University of Hertfordshire

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  • Xin Kong
  • Renate Forkel
  • Peter Suppan
  • Alexander Baklanov
  • Michael Gauss
  • Dominik Brunner
  • Rocìo Barò
  • Alessandra Balzarini
  • C. Chemel
  • Gabriele Curci
  • Pedro Jiménez-Guerrero
  • Marcus Hirtl
  • Luka Honzakj
  • Ulas Im
  • Juan Pérez
  • Guido Pirovano
  • Roberto San Jose
  • Heinke Schlünzenm
  • George Tsegas
  • Paolo Tuccella
  • Johannes Werhahn
  • Rahela Žabkar
  • Stefano Galmarini
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Original languageEnglish
Pages (from-to)527-540
JournalAtmospheric Environment
Early online date6 Sep 2014
Publication statusPublished - Aug 2015


This study reviews the top ranked meteorology and chemistry interactions in online coupled models recommended by an experts’ survey conducted in COST Action EuMetChem and examines the sensitivity of those interactions during two pollution episodes: the Russian forest fires 25 Jul -15 Aug 2010 and a Saharan dust transport event from 1 Oct -31 Oct 2010 as a part of the AQMEII phase-2 exercise. Three WRF-Chem model simulations were performed for the forest fire case for a baseline without any aerosol feedback on meteorology, a simulation with aerosol direct effects only and a simulation including both direct and indirect effects. For the dust case study, eight WRF-Chem and one WRF-CMAQ simulations were selected from the set of simulations conducted in the framework of AQMEII. Of these two simulations considered no feedbacks, two included direct effects only and five simulations included both direct and indirect effects. The results from both episodes demonstrate that it is important to include the meteorology and chemistry interactions in online-coupled models. Model evaluations using routine observations collected in AQMEII phase-2 and observations from a station in Moscow show that for the fire case the simulation including only aerosol direct effects has better performance than the simulations with no aerosol feedbacks or including both direct and indirect effects. The normalized mean biases are significantly reduced by 10-20% for PM10 when including aerosol direct effects. The analysis for the dust case confirms that models perform better when including aerosol direct effects, but worse when including both aerosol direct and indirect effects, which suggests that the representation of aerosol indirect effects needs to be improved in the model.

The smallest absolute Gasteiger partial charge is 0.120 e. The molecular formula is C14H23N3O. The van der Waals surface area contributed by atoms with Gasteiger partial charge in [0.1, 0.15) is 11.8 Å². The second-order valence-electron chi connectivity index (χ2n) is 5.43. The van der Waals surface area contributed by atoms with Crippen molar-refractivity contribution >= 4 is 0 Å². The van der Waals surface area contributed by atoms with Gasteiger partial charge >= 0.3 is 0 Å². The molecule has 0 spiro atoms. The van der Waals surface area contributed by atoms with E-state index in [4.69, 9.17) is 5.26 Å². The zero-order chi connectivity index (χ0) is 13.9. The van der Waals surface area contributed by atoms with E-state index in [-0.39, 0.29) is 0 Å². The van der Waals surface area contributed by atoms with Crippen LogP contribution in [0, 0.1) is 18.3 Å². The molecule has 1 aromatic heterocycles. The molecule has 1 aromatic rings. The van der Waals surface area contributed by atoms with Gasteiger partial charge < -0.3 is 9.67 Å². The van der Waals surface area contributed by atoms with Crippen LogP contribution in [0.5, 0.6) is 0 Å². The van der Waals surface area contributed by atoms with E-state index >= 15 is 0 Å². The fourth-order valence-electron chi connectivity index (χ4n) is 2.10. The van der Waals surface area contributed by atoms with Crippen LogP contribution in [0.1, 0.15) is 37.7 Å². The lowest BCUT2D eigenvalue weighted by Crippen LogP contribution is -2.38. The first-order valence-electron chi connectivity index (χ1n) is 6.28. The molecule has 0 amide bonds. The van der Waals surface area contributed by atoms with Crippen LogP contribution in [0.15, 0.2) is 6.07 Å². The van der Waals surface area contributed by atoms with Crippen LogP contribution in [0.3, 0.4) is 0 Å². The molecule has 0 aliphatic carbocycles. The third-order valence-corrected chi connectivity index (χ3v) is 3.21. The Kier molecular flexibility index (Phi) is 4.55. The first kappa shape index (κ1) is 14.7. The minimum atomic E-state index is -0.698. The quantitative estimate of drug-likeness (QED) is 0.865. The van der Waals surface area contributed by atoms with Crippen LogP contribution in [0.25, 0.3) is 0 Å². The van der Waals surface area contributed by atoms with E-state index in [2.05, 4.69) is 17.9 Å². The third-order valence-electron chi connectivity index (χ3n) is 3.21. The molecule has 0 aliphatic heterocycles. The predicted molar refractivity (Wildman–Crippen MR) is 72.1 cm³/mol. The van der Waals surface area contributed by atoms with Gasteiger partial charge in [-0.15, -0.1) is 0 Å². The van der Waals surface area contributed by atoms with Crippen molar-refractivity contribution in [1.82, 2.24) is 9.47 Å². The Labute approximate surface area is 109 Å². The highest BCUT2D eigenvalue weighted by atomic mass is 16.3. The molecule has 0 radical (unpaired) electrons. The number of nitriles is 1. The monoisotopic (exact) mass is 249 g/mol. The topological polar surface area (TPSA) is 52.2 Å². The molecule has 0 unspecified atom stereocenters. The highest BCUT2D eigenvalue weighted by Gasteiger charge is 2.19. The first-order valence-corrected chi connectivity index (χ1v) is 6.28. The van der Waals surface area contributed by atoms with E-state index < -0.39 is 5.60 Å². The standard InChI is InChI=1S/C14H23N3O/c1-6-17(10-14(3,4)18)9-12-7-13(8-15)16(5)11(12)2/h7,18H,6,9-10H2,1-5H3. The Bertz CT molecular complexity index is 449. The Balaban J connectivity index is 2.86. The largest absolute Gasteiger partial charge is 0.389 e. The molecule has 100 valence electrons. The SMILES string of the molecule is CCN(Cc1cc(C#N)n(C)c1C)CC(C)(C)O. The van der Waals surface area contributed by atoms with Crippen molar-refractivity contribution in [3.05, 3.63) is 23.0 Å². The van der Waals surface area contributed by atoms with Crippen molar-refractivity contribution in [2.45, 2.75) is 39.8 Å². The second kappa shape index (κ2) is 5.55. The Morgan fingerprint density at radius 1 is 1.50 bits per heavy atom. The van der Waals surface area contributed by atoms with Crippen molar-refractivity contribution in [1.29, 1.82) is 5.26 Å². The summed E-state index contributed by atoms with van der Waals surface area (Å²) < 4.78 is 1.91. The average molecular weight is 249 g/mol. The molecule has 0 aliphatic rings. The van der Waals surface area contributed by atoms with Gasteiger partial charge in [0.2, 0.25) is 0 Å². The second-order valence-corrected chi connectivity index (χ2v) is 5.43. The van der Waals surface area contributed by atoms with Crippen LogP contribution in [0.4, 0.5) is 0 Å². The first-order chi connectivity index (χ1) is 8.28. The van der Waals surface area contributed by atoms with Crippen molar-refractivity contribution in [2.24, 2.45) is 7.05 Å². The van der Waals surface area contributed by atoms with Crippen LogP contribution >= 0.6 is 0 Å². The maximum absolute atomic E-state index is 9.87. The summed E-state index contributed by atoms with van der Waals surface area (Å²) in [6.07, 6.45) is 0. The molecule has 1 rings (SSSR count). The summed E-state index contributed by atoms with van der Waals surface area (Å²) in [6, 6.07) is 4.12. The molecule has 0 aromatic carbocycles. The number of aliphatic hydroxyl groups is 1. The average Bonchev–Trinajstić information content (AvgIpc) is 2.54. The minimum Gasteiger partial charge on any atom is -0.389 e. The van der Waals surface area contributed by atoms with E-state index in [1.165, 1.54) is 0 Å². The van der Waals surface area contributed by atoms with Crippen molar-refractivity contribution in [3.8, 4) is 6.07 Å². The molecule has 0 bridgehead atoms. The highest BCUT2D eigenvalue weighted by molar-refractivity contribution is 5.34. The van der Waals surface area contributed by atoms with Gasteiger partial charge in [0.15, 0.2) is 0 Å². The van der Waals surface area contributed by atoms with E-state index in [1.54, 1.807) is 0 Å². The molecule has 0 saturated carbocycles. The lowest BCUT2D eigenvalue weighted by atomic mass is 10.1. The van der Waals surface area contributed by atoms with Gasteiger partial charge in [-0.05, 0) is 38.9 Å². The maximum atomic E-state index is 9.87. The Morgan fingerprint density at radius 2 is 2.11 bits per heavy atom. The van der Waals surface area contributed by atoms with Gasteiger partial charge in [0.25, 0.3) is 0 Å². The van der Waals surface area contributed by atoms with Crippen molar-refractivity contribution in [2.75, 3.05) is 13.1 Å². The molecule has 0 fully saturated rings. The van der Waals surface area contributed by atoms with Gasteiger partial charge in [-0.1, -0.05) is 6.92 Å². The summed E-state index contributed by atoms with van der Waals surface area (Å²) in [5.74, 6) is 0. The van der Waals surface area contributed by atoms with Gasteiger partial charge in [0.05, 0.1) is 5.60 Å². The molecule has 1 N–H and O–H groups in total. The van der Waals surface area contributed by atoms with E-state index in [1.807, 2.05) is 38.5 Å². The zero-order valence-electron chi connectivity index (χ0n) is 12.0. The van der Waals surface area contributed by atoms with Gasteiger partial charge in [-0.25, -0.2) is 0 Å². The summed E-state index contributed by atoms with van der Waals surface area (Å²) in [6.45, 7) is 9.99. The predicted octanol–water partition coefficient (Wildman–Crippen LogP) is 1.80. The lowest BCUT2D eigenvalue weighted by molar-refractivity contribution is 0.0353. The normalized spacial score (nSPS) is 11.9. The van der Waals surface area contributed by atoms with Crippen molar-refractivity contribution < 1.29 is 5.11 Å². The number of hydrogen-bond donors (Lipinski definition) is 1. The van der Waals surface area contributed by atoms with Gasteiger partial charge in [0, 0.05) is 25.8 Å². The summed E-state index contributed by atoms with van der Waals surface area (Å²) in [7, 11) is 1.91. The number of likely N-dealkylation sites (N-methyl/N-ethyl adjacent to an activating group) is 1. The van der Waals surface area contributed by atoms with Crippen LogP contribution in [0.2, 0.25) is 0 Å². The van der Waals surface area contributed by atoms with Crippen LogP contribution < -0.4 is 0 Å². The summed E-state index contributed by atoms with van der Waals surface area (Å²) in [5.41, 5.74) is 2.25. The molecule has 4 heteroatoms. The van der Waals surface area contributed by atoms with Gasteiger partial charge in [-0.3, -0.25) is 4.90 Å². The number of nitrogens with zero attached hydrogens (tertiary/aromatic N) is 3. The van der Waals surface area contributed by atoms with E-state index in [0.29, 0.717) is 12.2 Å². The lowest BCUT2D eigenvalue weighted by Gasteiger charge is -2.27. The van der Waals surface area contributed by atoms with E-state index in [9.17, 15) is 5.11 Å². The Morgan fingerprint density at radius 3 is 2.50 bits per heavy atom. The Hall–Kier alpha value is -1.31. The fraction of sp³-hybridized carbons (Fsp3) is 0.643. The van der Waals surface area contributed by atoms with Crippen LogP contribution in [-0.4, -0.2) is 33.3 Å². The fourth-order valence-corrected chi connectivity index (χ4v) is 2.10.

This is an open access article under the CC BY-NC-ND license (

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